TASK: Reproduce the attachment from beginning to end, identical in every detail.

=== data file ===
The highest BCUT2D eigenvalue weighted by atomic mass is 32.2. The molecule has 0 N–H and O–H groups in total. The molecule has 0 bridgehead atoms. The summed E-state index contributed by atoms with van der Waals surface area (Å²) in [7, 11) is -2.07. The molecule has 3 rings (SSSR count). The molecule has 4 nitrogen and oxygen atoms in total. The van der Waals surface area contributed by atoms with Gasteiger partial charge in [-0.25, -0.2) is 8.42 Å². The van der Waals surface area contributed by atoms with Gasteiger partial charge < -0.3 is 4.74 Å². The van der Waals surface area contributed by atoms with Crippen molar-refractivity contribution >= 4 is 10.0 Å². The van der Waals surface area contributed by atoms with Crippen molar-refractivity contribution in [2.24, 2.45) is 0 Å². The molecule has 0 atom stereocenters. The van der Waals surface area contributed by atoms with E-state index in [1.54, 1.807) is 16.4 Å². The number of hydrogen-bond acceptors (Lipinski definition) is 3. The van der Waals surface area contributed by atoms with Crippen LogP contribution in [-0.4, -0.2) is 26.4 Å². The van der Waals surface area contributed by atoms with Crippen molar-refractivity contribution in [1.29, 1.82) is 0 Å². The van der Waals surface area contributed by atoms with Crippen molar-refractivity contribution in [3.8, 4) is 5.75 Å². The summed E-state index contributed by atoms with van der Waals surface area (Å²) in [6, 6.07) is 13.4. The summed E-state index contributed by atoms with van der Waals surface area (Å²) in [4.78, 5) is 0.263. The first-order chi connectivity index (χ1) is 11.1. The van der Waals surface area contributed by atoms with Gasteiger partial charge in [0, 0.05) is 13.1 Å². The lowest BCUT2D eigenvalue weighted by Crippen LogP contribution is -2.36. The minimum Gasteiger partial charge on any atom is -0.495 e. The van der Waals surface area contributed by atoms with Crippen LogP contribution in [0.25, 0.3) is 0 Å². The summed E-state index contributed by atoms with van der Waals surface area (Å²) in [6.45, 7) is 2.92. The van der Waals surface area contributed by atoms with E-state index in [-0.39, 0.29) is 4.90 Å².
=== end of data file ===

The highest BCUT2D eigenvalue weighted by atomic mass is 32.2. The molecule has 0 N–H and O–H groups in total. The molecule has 0 bridgehead atoms. The summed E-state index contributed by atoms with van der Waals surface area (Å²) in [7, 11) is -2.07. The molecule has 3 rings (SSSR count). The molecule has 4 nitrogen and oxygen atoms in total. The van der Waals surface area contributed by atoms with Gasteiger partial charge in [-0.25, -0.2) is 8.42 Å². The van der Waals surface area contributed by atoms with Gasteiger partial charge < -0.3 is 4.74 Å². The van der Waals surface area contributed by atoms with Crippen molar-refractivity contribution >= 4 is 10.0 Å². The van der Waals surface area contributed by atoms with Crippen molar-refractivity contribution in [2.24, 2.45) is 0 Å². The molecule has 0 atom stereocenters. The van der Waals surface area contributed by atoms with E-state index in [1.54, 1.807) is 16.4 Å². The number of hydrogen-bond acceptors (Lipinski definition) is 3. The van der Waals surface area contributed by atoms with Crippen LogP contribution in [-0.4, -0.2) is 26.4 Å². The van der Waals surface area contributed by atoms with Crippen molar-refractivity contribution in [1.29, 1.82) is 0 Å². The van der Waals surface area contributed by atoms with Crippen molar-refractivity contribution in [3.8, 4) is 5.75 Å². The summed E-state index contributed by atoms with van der Waals surface area (Å²) in [6, 6.07) is 13.4. The summed E-state index contributed by atoms with van der Waals surface area (Å²) in [4.78, 5) is 0.263. The first-order chi connectivity index (χ1) is 11.1. The van der Waals surface area contributed by atoms with Gasteiger partial charge in [0, 0.05) is 13.1 Å². The lowest BCUT2D eigenvalue weighted by Crippen LogP contribution is -2.36. The minimum Gasteiger partial charge on any atom is -0.495 e. The van der Waals surface area contributed by atoms with Crippen LogP contribution in [0.25, 0.3) is 0 Å². The summed E-state index contributed by atoms with van der Waals surface area (Å²) in [6.45, 7) is 2.92. The van der Waals surface area contributed by atoms with E-state index in [-0.39, 0.29) is 4.90 Å².